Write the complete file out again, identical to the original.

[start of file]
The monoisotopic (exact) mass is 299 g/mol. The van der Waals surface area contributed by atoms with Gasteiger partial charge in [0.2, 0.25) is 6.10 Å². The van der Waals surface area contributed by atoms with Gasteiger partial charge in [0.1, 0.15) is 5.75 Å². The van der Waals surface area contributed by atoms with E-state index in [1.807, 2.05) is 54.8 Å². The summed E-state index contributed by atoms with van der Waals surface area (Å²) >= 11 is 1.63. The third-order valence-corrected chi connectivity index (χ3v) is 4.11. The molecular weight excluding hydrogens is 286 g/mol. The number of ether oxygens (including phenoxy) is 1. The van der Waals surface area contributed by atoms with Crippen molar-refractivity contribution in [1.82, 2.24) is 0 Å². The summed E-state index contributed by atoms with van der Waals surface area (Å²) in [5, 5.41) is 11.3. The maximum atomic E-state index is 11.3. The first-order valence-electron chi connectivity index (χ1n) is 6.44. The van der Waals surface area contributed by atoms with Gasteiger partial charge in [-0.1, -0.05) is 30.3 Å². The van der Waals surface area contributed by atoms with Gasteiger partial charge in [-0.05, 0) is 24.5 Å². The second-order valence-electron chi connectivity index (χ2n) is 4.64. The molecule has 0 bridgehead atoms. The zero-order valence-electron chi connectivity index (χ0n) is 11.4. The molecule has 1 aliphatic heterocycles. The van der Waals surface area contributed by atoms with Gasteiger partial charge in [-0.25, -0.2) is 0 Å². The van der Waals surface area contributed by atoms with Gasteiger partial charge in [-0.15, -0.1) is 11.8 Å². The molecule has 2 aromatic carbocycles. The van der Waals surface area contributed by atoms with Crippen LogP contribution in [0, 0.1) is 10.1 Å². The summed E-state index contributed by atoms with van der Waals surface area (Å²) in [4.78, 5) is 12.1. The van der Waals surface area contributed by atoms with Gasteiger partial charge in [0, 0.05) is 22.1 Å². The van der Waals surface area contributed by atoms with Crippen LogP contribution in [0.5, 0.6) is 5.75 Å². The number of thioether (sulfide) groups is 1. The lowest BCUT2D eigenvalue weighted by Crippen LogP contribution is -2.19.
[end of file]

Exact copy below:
The monoisotopic (exact) mass is 299 g/mol. The van der Waals surface area contributed by atoms with Gasteiger partial charge in [0.2, 0.25) is 6.10 Å². The van der Waals surface area contributed by atoms with Gasteiger partial charge in [0.1, 0.15) is 5.75 Å². The van der Waals surface area contributed by atoms with E-state index in [1.807, 2.05) is 54.8 Å². The summed E-state index contributed by atoms with van der Waals surface area (Å²) >= 11 is 1.63. The third-order valence-corrected chi connectivity index (χ3v) is 4.11. The molecular weight excluding hydrogens is 286 g/mol. The number of ether oxygens (including phenoxy) is 1. The van der Waals surface area contributed by atoms with Crippen molar-refractivity contribution in [1.82, 2.24) is 0 Å². The summed E-state index contributed by atoms with van der Waals surface area (Å²) in [5, 5.41) is 11.3. The maximum atomic E-state index is 11.3. The first-order valence-electron chi connectivity index (χ1n) is 6.44. The van der Waals surface area contributed by atoms with Gasteiger partial charge in [-0.1, -0.05) is 30.3 Å². The van der Waals surface area contributed by atoms with Gasteiger partial charge in [-0.05, 0) is 24.5 Å². The second-order valence-electron chi connectivity index (χ2n) is 4.64. The molecule has 0 bridgehead atoms. The zero-order valence-electron chi connectivity index (χ0n) is 11.4. The molecule has 1 aliphatic heterocycles. The van der Waals surface area contributed by atoms with Gasteiger partial charge in [-0.25, -0.2) is 0 Å². The van der Waals surface area contributed by atoms with Gasteiger partial charge in [-0.15, -0.1) is 11.8 Å². The molecule has 2 aromatic carbocycles. The van der Waals surface area contributed by atoms with Crippen LogP contribution in [0, 0.1) is 10.1 Å². The summed E-state index contributed by atoms with van der Waals surface area (Å²) in [4.78, 5) is 12.1. The van der Waals surface area contributed by atoms with Gasteiger partial charge in [0, 0.05) is 22.1 Å². The van der Waals surface area contributed by atoms with Crippen LogP contribution in [0.5, 0.6) is 5.75 Å². The number of thioether (sulfide) groups is 1. The lowest BCUT2D eigenvalue weighted by Crippen LogP contribution is -2.19.